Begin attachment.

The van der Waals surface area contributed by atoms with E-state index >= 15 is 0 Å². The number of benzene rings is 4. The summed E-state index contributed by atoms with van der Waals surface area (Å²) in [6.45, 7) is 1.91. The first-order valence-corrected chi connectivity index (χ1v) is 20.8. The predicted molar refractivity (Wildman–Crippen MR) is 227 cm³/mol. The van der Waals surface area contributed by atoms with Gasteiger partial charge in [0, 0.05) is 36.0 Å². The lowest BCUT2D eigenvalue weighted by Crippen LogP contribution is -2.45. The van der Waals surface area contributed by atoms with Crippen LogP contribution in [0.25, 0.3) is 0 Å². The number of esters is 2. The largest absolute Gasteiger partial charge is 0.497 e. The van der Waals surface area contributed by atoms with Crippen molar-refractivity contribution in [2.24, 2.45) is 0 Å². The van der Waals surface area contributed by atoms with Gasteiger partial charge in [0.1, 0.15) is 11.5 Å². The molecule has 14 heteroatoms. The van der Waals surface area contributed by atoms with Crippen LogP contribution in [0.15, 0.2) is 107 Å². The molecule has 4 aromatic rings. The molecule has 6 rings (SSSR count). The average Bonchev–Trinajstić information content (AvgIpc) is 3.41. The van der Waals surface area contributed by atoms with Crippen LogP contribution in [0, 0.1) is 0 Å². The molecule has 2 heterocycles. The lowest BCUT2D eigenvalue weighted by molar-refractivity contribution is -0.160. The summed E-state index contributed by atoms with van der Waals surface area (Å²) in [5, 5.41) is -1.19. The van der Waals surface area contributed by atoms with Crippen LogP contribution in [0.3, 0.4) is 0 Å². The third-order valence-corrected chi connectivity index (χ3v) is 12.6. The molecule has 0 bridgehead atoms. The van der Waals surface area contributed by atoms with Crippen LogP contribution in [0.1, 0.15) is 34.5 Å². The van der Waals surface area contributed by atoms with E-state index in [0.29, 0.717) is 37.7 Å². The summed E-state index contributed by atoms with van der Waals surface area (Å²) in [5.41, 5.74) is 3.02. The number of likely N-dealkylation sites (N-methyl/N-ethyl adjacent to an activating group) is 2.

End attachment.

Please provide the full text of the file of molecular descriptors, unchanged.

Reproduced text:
The van der Waals surface area contributed by atoms with E-state index >= 15 is 0 Å². The number of benzene rings is 4. The summed E-state index contributed by atoms with van der Waals surface area (Å²) in [6.45, 7) is 1.91. The first-order valence-corrected chi connectivity index (χ1v) is 20.8. The predicted molar refractivity (Wildman–Crippen MR) is 227 cm³/mol. The van der Waals surface area contributed by atoms with Gasteiger partial charge in [0, 0.05) is 36.0 Å². The lowest BCUT2D eigenvalue weighted by Crippen LogP contribution is -2.45. The van der Waals surface area contributed by atoms with Crippen LogP contribution in [0.25, 0.3) is 0 Å². The number of esters is 2. The largest absolute Gasteiger partial charge is 0.497 e. The van der Waals surface area contributed by atoms with Crippen molar-refractivity contribution in [2.24, 2.45) is 0 Å². The van der Waals surface area contributed by atoms with Gasteiger partial charge in [0.1, 0.15) is 11.5 Å². The molecule has 14 heteroatoms. The van der Waals surface area contributed by atoms with Crippen LogP contribution in [0.15, 0.2) is 107 Å². The molecule has 4 aromatic rings. The molecule has 6 rings (SSSR count). The average Bonchev–Trinajstić information content (AvgIpc) is 3.41. The van der Waals surface area contributed by atoms with Crippen LogP contribution in [0, 0.1) is 0 Å². The molecule has 2 heterocycles. The lowest BCUT2D eigenvalue weighted by molar-refractivity contribution is -0.160. The summed E-state index contributed by atoms with van der Waals surface area (Å²) in [5, 5.41) is -1.19. The van der Waals surface area contributed by atoms with Crippen LogP contribution in [0.3, 0.4) is 0 Å². The third-order valence-corrected chi connectivity index (χ3v) is 12.6. The molecule has 0 bridgehead atoms. The van der Waals surface area contributed by atoms with Crippen LogP contribution in [0.1, 0.15) is 34.5 Å². The van der Waals surface area contributed by atoms with E-state index in [0.29, 0.717) is 37.7 Å². The summed E-state index contributed by atoms with van der Waals surface area (Å²) in [5.41, 5.74) is 3.02. The number of likely N-dealkylation sites (N-methyl/N-ethyl adjacent to an activating group) is 2.